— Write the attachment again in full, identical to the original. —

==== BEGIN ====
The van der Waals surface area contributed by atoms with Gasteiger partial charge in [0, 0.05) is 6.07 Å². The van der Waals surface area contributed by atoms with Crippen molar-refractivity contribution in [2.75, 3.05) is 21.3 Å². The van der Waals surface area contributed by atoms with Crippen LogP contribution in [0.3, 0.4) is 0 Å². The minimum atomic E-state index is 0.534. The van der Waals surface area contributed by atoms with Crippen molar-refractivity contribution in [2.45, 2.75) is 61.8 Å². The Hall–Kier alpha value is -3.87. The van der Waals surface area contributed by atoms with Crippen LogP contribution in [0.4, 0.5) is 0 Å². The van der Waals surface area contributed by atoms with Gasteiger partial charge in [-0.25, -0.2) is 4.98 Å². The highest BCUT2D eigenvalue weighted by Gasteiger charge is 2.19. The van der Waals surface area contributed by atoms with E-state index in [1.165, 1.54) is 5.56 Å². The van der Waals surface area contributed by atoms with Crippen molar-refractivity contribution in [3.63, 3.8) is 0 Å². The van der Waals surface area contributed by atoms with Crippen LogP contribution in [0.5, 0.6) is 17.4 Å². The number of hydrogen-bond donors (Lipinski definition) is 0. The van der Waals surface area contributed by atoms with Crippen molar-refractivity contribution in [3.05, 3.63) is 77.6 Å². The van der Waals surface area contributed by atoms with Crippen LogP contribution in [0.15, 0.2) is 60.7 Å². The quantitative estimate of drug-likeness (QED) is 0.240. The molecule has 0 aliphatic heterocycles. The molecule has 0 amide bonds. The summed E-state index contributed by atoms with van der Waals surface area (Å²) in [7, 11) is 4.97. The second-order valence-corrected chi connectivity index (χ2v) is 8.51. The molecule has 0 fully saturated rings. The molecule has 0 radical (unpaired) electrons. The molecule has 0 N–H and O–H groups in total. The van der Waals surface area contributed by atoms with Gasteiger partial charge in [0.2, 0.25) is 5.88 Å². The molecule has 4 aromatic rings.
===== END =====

The van der Waals surface area contributed by atoms with Gasteiger partial charge in [0, 0.05) is 6.07 Å². The van der Waals surface area contributed by atoms with Crippen molar-refractivity contribution in [2.75, 3.05) is 21.3 Å². The van der Waals surface area contributed by atoms with Crippen LogP contribution in [0.3, 0.4) is 0 Å². The minimum atomic E-state index is 0.534. The van der Waals surface area contributed by atoms with Crippen molar-refractivity contribution in [2.45, 2.75) is 61.8 Å². The Hall–Kier alpha value is -3.87. The van der Waals surface area contributed by atoms with Crippen LogP contribution in [0.4, 0.5) is 0 Å². The van der Waals surface area contributed by atoms with Gasteiger partial charge in [-0.25, -0.2) is 4.98 Å². The highest BCUT2D eigenvalue weighted by Gasteiger charge is 2.19. The van der Waals surface area contributed by atoms with E-state index in [1.165, 1.54) is 5.56 Å². The van der Waals surface area contributed by atoms with Crippen molar-refractivity contribution in [3.63, 3.8) is 0 Å². The van der Waals surface area contributed by atoms with Crippen LogP contribution in [0.5, 0.6) is 17.4 Å². The number of hydrogen-bond donors (Lipinski definition) is 0. The van der Waals surface area contributed by atoms with Crippen molar-refractivity contribution in [3.05, 3.63) is 77.6 Å². The van der Waals surface area contributed by atoms with Crippen LogP contribution in [0.15, 0.2) is 60.7 Å². The quantitative estimate of drug-likeness (QED) is 0.240. The molecule has 0 aliphatic heterocycles. The molecule has 0 amide bonds. The summed E-state index contributed by atoms with van der Waals surface area (Å²) in [7, 11) is 4.97. The second-order valence-corrected chi connectivity index (χ2v) is 8.51. The molecule has 0 fully saturated rings. The molecule has 0 radical (unpaired) electrons. The molecule has 0 N–H and O–H groups in total. The van der Waals surface area contributed by atoms with Gasteiger partial charge in [0.2, 0.25) is 5.88 Å². The molecule has 4 aromatic rings.